Emerging economies are exploring ways to diversify the international monetary system
With the recent decline of the US dollar in international reserves, transactions and pricing, the international status of the currencies of emerging economies has been gaining traction.
As a reserve currency, the International Monetary Fund's Currency Composition of Official Foreign Exchange Reserves (COFER) data shows that the share of the US dollar in international reserves reached a temporary high of 66 percent in 2015, and it has been slowly declining ever since, down to 59 percent as of this March. During the same period, the combined share of the four major currencies (US dollar, euro, yen and pound sterling) in global reserves has dropped from 93.7 percent to 89.1 percent.
In terms of the US dollar's role in international transactions, according to the Society for Worldwide Interbank Financial Telecommunication (SWIFT), from late 2015 to just before the outbreak of the Russia-Ukraine conflict in 2022, the share of the US dollar in international transactions fell from 43.9 percent to 40.5 percent, while the share of the euro grew from 29.4 percent to 36.7 percent.
The US dollar has also lost some of its appeal as a pricing currency. The Institute of International Finance has reported over 20 percent of growth in the total debt of emerging economies during the COVID-19 pandemic, many of which recorded the largest local currency bond issuance since 2003.Emerging economies have also stepped up the use of local currencies for commodity pricing and settlements, such as the use of the renminbi for cross-border settlements between China and Iran, Russia and India.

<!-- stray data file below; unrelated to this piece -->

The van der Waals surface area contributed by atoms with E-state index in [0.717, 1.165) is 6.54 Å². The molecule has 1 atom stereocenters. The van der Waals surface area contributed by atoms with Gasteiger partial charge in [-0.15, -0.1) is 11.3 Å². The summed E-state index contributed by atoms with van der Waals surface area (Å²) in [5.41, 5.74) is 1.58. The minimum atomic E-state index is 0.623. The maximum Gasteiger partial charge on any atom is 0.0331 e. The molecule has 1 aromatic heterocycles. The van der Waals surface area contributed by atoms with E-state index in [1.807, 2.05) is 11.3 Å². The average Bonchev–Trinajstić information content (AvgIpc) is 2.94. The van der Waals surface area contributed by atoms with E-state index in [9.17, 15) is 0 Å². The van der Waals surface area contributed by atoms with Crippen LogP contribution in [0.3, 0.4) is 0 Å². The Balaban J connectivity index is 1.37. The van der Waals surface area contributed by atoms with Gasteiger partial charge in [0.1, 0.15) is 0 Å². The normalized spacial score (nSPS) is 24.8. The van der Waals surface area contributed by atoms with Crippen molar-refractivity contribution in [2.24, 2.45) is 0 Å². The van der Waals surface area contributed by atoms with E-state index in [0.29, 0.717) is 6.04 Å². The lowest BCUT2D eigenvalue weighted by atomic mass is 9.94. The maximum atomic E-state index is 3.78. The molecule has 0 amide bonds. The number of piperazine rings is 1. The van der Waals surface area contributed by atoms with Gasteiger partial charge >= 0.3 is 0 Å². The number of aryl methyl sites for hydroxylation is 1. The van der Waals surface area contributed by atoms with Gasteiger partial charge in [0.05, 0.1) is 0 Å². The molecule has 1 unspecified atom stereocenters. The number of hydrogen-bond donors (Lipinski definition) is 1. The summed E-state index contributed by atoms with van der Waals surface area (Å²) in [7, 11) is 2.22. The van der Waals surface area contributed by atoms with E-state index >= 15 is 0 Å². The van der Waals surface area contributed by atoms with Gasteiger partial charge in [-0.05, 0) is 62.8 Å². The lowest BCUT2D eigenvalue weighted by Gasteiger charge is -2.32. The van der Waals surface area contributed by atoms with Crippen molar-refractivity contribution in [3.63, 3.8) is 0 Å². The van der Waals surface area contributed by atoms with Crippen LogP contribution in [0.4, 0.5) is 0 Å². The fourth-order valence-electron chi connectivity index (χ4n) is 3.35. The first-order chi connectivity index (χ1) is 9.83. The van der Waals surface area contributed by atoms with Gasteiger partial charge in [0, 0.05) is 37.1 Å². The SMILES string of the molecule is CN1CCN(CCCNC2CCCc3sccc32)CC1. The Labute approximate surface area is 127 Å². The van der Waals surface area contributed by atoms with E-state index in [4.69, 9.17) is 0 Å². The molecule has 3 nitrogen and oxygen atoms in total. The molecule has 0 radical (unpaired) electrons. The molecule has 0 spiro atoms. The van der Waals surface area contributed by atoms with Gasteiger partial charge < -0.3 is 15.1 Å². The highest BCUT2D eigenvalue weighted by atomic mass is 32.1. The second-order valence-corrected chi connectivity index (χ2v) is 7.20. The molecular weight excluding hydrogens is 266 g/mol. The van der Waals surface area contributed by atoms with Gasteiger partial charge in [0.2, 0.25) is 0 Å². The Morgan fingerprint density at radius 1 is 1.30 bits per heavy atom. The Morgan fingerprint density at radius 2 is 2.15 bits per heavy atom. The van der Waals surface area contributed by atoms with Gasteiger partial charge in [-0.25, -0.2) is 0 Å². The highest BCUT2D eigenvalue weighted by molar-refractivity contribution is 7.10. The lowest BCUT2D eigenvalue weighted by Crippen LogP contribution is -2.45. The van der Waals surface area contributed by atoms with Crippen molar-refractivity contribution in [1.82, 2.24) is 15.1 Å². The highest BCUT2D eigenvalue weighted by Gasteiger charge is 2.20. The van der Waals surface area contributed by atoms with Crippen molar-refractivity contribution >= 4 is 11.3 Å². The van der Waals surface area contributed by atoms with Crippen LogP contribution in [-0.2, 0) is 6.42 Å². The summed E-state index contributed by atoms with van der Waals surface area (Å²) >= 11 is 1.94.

The current international monetary system is subject to the impact from various aspects.
Economically, the US dollar's share of international reserves and transactions falls during an economic downturn, but rebounded when the economy recovers. On the contrary, the international status of emerging economies' currencies rises when developed countries fall into crisis, but stagnated when advanced economies regained momentum.
Politically, after the outbreak of the Russia-Ukraine conflict, emerging economies had to rethink the problems within the existing international monetary system and turned to more diversified strategies for risk diversification.
Thanks to financial technology and digital currency, emerging currency and payment networks can quickly take shape, reducing the costs of breaking the externalities of traditional currency networks. Digital currencies and their payment networks may also make a foray into the areas that traditional currency networks cannot reach, creating certain conditions for emerging currencies to expand their network externalities.
As the international monetary system embraces diversification, the prospects can be foreseen over the next decade. If the global economic and political situation improves and digital technologies are globally adopted, the international monetary system will continue to evolve toward a diversified pattern characterized by one dominant currency alongside several strong contenders.
During this period of change in the international monetary system, it is essential for China to respond promptly in three key areas: economic, political and technological.